Norwich schools will reopen Sept. 8 with hybrid model
Norwich — Norwich public schools will reopen Sept. 8 under the hybrid model, with half the students attending school in person Monday and Tuesday, the other half Thursdays and Fridays and all students in remote learning Wednesdays to allow for deep cleaning of schools to prevent the spread of COVID-19.
The plan follows a regional model for the southeastern Connecticut school districts in the LEARN regional educational service center. The plan has students with last names starting with letters in the first half of the alphabet attending in person Monday and Tuesday, with students with last names in the second half doing remote learning. The positions are reversed for Thursdays and Fridays, and all students will be in remote learning Wednesdays. Scheduled school off days will have no remote classes.
Norwich Free Academy also will start with the hybrid opening model.
Norwich school officials conducted 20 hours of video town hall-style conferences with parents to discuss various opening scenarios. In recent responses, the families of only 9% of students have elected temporary remote learning, making it difficult for Norwich schools, with large class sizes and many small classrooms, to implement full in-person learning with spacing required under state Department of Education guidelines.
“In-person learning opportunities are important for student psychological, academic, nutrition and social/emotional benefits,” Superintendent Kristen Stringfellow wrote in a notice to parents and school staff Thursday announcing the decision. “Average class sizes in NPS tends to be large. Some classrooms are very small, and distancing will be difficult with a full class.”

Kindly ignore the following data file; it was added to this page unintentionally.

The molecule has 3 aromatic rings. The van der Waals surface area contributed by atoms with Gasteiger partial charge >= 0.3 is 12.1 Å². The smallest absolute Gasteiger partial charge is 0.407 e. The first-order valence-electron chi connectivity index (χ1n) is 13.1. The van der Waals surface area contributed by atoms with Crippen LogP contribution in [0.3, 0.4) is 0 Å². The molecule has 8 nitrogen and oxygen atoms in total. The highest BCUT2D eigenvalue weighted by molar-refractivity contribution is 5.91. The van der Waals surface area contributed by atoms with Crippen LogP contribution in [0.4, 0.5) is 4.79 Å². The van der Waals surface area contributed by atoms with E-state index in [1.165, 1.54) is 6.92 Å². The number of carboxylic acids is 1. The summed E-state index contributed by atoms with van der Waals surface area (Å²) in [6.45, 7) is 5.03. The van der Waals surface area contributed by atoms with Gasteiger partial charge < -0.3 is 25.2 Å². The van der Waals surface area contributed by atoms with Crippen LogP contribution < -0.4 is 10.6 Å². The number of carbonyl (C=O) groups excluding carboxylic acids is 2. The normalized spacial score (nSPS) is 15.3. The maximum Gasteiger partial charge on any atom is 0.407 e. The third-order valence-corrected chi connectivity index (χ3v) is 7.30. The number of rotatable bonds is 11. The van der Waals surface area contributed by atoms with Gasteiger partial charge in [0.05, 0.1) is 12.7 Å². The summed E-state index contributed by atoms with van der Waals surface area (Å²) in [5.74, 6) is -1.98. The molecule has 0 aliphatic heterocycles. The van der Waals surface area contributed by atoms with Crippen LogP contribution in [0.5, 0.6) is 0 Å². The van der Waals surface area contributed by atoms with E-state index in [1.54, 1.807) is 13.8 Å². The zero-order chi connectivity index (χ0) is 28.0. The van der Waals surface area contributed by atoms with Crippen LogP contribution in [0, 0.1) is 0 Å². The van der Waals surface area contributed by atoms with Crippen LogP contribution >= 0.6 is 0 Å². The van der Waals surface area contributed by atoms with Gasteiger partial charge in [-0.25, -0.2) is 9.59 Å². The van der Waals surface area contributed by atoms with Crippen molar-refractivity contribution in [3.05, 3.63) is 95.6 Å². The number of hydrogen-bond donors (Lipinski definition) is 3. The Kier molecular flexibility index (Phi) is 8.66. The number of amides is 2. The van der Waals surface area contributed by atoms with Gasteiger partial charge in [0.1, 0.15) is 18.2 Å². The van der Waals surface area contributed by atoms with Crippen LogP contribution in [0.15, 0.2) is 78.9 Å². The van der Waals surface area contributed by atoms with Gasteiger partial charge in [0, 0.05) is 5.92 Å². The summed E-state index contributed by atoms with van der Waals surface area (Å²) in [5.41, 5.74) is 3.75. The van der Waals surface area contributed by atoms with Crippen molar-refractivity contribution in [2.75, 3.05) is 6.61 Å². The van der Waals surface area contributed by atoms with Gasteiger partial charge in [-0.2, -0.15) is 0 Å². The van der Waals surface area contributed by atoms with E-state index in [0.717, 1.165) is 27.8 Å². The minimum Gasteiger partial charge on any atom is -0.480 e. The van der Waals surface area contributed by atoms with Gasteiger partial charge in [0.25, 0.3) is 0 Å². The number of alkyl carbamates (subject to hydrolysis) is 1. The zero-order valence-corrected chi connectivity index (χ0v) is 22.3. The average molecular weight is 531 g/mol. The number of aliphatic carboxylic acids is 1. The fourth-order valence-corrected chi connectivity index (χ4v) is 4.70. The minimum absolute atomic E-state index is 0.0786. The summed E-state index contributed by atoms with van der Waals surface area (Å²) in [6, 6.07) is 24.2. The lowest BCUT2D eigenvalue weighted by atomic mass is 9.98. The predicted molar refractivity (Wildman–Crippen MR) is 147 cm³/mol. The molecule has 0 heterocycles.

Norwich schools will start on Sept. 8 for students in kindergarten through eighth grade. During the first week, which begins the Tuesday after Labor Day, students in the first group will attend on Tuesday and Wednesday, and the second group Thursday and Friday. School will dismiss two hours early each day. The half-days will allow students and staff to get used to wearing masks and will allow custodians to do the deep cleaning on Wednesday to prepare for the next group to start Thursday.
Preschool students at the Bishop and Case Street early learning centers, the Norwich Transition Academy and adult education students will receive separate plans, which are not yet finalized, Stringfellow said.
School bus routes will remain the same, with fewer students per bus.
“We will revisit the health data and instructional model again in October as the Governor’s goal is to fully reopen CT schools,” Stringfellow wrote in her letter to parents and staff.
Stringfellow said cost estimates for reopening schools vary, with the hybrid model costing less than full in-person school. The $1.9 million the school district received through the federal Coronavirus Aid, Relief and Economic Security, or CARES, Act for coronavirus-related expenses has been used to pay for mandatory transportation, unemployment, food services for children, software and computer hardware required for distance learning, personal protective equipment, signage, cleaning products and safety training, Stringfellow said.
“All re-opening scenarios are costly and beyond our budget as approved by the City," she wrote in the notice. “Full reopening requires the greatest financial support.”
Gov. Ned Lamont announced Thursday that another $160 million in coronavirus relief funds will be made available to school districts to assist with reopening plans. The state Department of Education will open an application process for the funds and will assist districts in determining eligible expenses.
The funds can be used for personal protective equipment, bus monitors to assist students, additional bus routes if necessary, laptops and internet access for students and additional staff for remote learning or social distancing and support staff for students with special learning and language needs.
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